haemphyst
Platinum - Posts: 5,054
Joined: January 19, 2003
Location: Michigan, Bouvet Island
Posted: October 22, 2007 at 5:38 PM / IP Logged
haemphyst wrote:
 XMax is desirable if you want extension, but Kirschoff's Law won't allow both, easily. You get output or extension.
That's HOFFMAN'S Law... Not Kirscoff's Law.
It all reminds me of something that Molière once said to Guy de Maupassant at a café in Vienna: "That's nice.﻿ You should write it down."
jazzcustom131
Copper - Posts: 175
Joined: October 10, 2004
Location: United States
Posted: October 22, 2007 at 7:08 PM / IP Logged
There seems to be a general consensus of "It depends, is this a daily, or an SPL monster?" For the sake of this thread, lets go with the SPL monster stand point.
jeff... Got any pictures of THAT!? Had to look crazy!
chuck I sorta roll the two together... people worry about packing 10 woofers in the car, and then trying to figure out how to build the box... either way, more time is spent on that enclosure I feel, than designing the system to the vehicle.
DYohn, short of going to college and majoring in Acoustical Engineering, where should I start researching to find these? The last time I tried "just walking into a library" I ended up spending more time on robotics than acoustics. Got any titles that make a good starting point?
Haemphystlol, yeah, I only listed 2 for the moment... it was late, and I was concerned about rambling as it were...
For the sake of this... windows up, single freq burps.
Storage... who needs it. I demand hearing loss! Lets make it a beast, through whatever means necessary.
This Anechoic Response... how do I obtain this?
You said...
"If you have to make your enclosure smaller, you may or may not reduce the total output (relative to two woofers) enough to actually double your output (gain 3dB) by doubling your cone area."
...at which point I'm lost. Are you saying if I build a smaller box for the same 2 speakers, or add 2 more, and give each woofer less space than what the 2 had originally (proportionally... if each of the 2 originally had 1 ft^3 each, they now get .75 ft^3 each)-Not how it's set up, but just trying to figure this out.
After re-reading what you quoted from me, I'm thinking you may have misunderstood me. I wasn't saying that it would take away enclosure space from the subs, but that it would take away cabin volume, because it is now part of the enclosure
Concerning the Rock bands... I am aware (I do concert Lighting for those that don't know), but (and I may be lost in the sauce) but Pro Audio uses Compression Drivers, which are more efficient therefore don't need excessive power, because less is lost as heat, etc. Car Audio uses Dynamic Drivers, which aren't as efficient, therefore we tend to need ridiculous amounts of power to achieve the same thing.
I hope I got that drivers thing right... otherwise I feel dumb.
The few millimeters statement was regarding excursion limits.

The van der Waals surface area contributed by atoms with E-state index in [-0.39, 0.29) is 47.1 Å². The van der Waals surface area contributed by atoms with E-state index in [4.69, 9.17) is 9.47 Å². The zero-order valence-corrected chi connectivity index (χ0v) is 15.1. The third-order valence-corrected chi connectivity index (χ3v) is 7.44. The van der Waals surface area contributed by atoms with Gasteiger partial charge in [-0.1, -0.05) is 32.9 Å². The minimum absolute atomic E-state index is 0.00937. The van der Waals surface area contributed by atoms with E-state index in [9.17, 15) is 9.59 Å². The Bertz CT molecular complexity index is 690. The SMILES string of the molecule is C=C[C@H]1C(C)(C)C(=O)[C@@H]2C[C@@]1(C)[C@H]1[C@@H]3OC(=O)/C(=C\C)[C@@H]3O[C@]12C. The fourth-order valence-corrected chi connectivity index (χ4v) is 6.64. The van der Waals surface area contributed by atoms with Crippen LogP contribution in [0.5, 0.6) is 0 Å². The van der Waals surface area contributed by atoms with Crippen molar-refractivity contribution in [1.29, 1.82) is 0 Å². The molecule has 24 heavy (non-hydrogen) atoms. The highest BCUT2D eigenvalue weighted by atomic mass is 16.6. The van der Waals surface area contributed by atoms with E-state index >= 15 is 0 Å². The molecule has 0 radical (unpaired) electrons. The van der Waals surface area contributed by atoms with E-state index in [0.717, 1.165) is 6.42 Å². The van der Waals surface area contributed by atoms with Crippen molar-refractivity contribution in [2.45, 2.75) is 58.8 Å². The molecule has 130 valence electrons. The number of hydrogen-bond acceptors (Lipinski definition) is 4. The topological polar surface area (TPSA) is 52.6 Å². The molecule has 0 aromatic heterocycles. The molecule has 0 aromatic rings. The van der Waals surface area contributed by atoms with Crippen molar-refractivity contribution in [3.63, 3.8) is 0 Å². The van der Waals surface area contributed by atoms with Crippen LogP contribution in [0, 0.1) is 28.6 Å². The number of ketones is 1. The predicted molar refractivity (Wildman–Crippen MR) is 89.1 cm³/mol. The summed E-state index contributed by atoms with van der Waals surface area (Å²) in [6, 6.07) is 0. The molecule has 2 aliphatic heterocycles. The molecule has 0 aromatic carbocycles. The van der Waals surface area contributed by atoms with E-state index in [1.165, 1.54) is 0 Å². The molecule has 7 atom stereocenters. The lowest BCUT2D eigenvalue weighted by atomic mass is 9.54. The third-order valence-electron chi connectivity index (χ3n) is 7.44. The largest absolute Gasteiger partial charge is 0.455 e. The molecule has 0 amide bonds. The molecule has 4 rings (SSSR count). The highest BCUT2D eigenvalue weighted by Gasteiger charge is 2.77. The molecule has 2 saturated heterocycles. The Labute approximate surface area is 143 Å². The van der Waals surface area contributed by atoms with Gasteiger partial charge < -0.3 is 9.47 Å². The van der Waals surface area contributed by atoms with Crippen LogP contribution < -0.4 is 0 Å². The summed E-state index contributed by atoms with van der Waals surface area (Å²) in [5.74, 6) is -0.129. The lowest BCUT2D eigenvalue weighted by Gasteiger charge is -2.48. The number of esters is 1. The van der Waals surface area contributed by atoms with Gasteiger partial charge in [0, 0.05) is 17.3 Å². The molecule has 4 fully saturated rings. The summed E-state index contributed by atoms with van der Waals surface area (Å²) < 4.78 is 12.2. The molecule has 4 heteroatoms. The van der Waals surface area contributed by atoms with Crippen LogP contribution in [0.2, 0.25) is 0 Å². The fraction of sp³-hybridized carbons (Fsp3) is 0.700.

From reading that, it seems to me what you're saying is find a high efficiency driver, with minimal xmax? If that's true, you're gonna have to do some major explaining to me, because that seems to violate physics. Let me explain...
For every action there is an equal and opposite reaction... When I'm playing my music at low levels, most of my drivers move a very small amount, but when I crank it up, they're nearly coming out of the basket. In order for sound to be created, something must vibrate, correct? It would seem the bigger the vibration, the more...profound? the sound wave should be.
That is based strictly on observations of stated at the beginning of that last paragraph. That alone makes me raise an eyebrow to your statement. Please enlighten me, cause I know you know something I don't.
WOO!!! Alright, that was alot... keep it comin guys.
Greed is for amateurs.
Disorder,chaos,anarchy now THAT is fun!!
jeffchilcott
Platinum - Posts: 2,483
Joined: April 11, 2002
Location: United States
Posted: October 23, 2007 at 3:09 AM / IP Logged
There are pictures floating aroun don this fourm....and some new ones should be coming up soon enough or the new setup, once it is completed
2009 0-1000 Trunk WR 154.0DB 2009 1001+ Trunk WR
2007 USACI World Champion
2007 World Record
2006 USACI Finals 2nd Place
Steven Kephart
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Joined: November 06, 2003
Location: Oregon, United States
Posted: October 23, 2007 at 10:39 AM / IP Logged

jazzcustom131 wrote:
 DYohn, short of going to college and majoring in Acoustical Engineering, where should I start researching to find these? The last time I tried "just walking into a library" I ended up spending more time on robotics than acoustics. Got any titles that make a good starting point?

Check out Fundamentals of Acoustics linked below.  I should warn you though that it is VERY math heavy.